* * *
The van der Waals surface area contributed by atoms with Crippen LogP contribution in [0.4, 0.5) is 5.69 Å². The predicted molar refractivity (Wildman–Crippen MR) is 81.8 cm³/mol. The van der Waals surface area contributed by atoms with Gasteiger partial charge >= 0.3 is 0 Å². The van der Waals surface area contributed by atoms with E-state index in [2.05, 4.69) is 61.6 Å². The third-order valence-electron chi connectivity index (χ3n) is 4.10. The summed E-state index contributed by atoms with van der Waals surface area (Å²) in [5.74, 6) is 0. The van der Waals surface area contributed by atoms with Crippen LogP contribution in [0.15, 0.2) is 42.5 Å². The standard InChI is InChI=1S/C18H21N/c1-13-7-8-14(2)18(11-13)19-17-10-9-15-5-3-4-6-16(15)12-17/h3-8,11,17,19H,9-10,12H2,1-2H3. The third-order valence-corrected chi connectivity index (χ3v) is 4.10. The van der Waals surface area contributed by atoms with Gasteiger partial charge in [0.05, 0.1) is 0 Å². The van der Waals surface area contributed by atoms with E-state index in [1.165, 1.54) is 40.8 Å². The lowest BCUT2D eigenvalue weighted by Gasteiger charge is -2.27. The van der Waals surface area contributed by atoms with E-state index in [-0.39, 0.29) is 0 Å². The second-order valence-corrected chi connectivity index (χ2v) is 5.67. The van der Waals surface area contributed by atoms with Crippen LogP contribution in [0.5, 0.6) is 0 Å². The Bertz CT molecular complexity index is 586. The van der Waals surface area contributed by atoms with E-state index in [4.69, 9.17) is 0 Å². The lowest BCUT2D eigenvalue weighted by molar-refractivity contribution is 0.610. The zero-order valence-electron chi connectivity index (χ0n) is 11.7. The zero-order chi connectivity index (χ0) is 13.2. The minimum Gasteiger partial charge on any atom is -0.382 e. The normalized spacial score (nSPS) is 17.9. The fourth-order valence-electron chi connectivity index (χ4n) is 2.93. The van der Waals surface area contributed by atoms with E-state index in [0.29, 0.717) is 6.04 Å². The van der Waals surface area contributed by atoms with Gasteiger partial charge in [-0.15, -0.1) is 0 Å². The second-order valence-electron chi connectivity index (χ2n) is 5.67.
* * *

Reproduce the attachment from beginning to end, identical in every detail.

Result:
The van der Waals surface area contributed by atoms with Crippen LogP contribution in [0.4, 0.5) is 5.69 Å². The predicted molar refractivity (Wildman–Crippen MR) is 81.8 cm³/mol. The van der Waals surface area contributed by atoms with Gasteiger partial charge >= 0.3 is 0 Å². The van der Waals surface area contributed by atoms with E-state index in [2.05, 4.69) is 61.6 Å². The third-order valence-electron chi connectivity index (χ3n) is 4.10. The summed E-state index contributed by atoms with van der Waals surface area (Å²) in [5.74, 6) is 0. The van der Waals surface area contributed by atoms with Crippen LogP contribution in [0.15, 0.2) is 42.5 Å². The standard InChI is InChI=1S/C18H21N/c1-13-7-8-14(2)18(11-13)19-17-10-9-15-5-3-4-6-16(15)12-17/h3-8,11,17,19H,9-10,12H2,1-2H3. The third-order valence-corrected chi connectivity index (χ3v) is 4.10. The van der Waals surface area contributed by atoms with Gasteiger partial charge in [0.05, 0.1) is 0 Å². The van der Waals surface area contributed by atoms with E-state index in [1.165, 1.54) is 40.8 Å². The lowest BCUT2D eigenvalue weighted by Gasteiger charge is -2.27. The van der Waals surface area contributed by atoms with E-state index in [-0.39, 0.29) is 0 Å². The second-order valence-corrected chi connectivity index (χ2v) is 5.67. The van der Waals surface area contributed by atoms with Crippen LogP contribution in [0.5, 0.6) is 0 Å². The Bertz CT molecular complexity index is 586. The van der Waals surface area contributed by atoms with E-state index in [4.69, 9.17) is 0 Å². The lowest BCUT2D eigenvalue weighted by molar-refractivity contribution is 0.610. The zero-order valence-electron chi connectivity index (χ0n) is 11.7. The zero-order chi connectivity index (χ0) is 13.2. The minimum Gasteiger partial charge on any atom is -0.382 e. The normalized spacial score (nSPS) is 17.9. The fourth-order valence-electron chi connectivity index (χ4n) is 2.93. The van der Waals surface area contributed by atoms with E-state index in [0.29, 0.717) is 6.04 Å². The van der Waals surface area contributed by atoms with Gasteiger partial charge in [-0.15, -0.1) is 0 Å². The second-order valence-electron chi connectivity index (χ2n) is 5.67.